Anderson did err in seeing Jerusalem as remaining totally under Gentile control until the end—he did not understand how it could remain “trodden down of the Gentiles” otherwise (168). But that he saw the rebirth of Jerusalem at all affirms the truth of scripture, and the value of faith in Bible prophecy. Israel’s existence is by now such an obvious fact that it is hard to see how very improbable it would seem to the average citizen at the turn of the nineteenth century. Anderson admits as much: “The prophecies of a restored Israel seem to many as incredible as predictions of the present triumphs of electricity and steam would have appeared to our ancestors a century ago” (150)—and we might add, as incredible as television, nuclear power, or satellites would appear to Anderson himself, all of which help our understanding of how the events of Revelation will be possible. How many prophesies—and there are increasingly fewer—that boggle the mind now will soon become commonplace? For instance, some even now doubt that a temple will ever be built in Israel. But Anderson believed solidly in a rebuilt temple: “Judah shall again become a nation, Jerusalem shall be restored, and that temple shall be built in which the ‘abomination of desolation’ is to stand” (170). Today, with the cornerstone prepared and the Temple Mount Faithful actively working towards rebuilding, we can be accused of simply reading the headlines into the scriptures. The Coming Prince therefore provides a wonderful answer to those skeptics who see prophecy scholars as simply practicing newspaper exegesis.
Anderson’s style is sometimes dense and difficult, partially because his writing is a product of his time, and partly because he is so drawn to detail and the most complex problems of scripture. For this reason, I am not going to summarize here his explanation of Daniel’s seventy weeks prophecy, with its crucial but intricate separation of the different judgments upon Israel. But for those who want to understand why the tribulation will be seven years long, and why it is focused on Israel, it is virtually required reading. Of course, it is also possible to believe in the pretrib rapture and the literal interpretation of prophecies without diving into these depths. In its double nature, scripture resembles the natural world: for instance, we can appreciate the surface beauty of a flower, without knowing science, but for those who are so inclined, deeper study reveals hidden levels of wonder.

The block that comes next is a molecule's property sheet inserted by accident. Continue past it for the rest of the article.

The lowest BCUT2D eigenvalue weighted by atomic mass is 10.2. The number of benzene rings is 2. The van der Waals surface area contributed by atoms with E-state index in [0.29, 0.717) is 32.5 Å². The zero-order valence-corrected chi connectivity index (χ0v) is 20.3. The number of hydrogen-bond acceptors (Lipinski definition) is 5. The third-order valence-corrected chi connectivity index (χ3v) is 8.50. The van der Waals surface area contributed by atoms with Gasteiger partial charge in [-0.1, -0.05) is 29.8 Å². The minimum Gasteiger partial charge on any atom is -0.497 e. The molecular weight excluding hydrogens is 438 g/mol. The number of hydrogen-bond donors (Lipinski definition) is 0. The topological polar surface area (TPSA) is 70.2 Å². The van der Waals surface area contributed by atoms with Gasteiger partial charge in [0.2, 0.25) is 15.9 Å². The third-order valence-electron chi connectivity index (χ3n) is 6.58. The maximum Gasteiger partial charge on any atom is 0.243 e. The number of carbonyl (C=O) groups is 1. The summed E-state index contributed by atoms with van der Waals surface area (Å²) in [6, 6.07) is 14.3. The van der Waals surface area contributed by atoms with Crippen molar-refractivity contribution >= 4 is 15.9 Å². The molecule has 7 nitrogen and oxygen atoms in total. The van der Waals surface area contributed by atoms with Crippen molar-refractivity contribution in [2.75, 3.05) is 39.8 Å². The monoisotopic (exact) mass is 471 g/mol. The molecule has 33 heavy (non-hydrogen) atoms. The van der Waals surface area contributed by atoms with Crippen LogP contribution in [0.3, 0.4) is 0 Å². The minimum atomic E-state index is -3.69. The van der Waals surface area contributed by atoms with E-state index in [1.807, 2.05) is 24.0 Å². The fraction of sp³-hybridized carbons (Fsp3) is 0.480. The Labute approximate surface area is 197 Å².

In some ways, The Coming Prince seems surprisingly up-to-date. For instance, the scholars who “fritter…away the meaning of plain words” (viii) can be found in every seminary and every denomination today. The book’s concerns—Israel’s future, the Antichrist, and the rapture—are the same ones that get discussed on internet message boards every day. That it was possible for the author to anticipate all of this without the support that we get every day from the world news is an important affirmation of the truth of Bible prophecy. Before the advent of World War I, when Israel was still under Turkish control and Europe had no plans of forming a union, Anderson was convinced of the literal fulfillment of Bible prophecy. I can’t help but think of Jesus’s reply to doubting Thomas: “Blessed is he who has not seen, and yet believes”—which is a good reminder to all of us that until the last prophecy unfolds, we have the opportunity to do the same.
Works Cited Anderson, Robert. The Coming Prince. Sir Robert Anderson. Grand Rapids, Michigan: Kregel, 1984.
Jeffrey, Grant. “Selected Bibliography.” Appointment With Destiny. New York: Bantam Books, 1988.
Wiersbe, Warren W. “A Biographical Sketch.” The Coming Prince. Sir Robert Anderson. Grand Rapids, Michigan: Kregel, 1984. 315-317.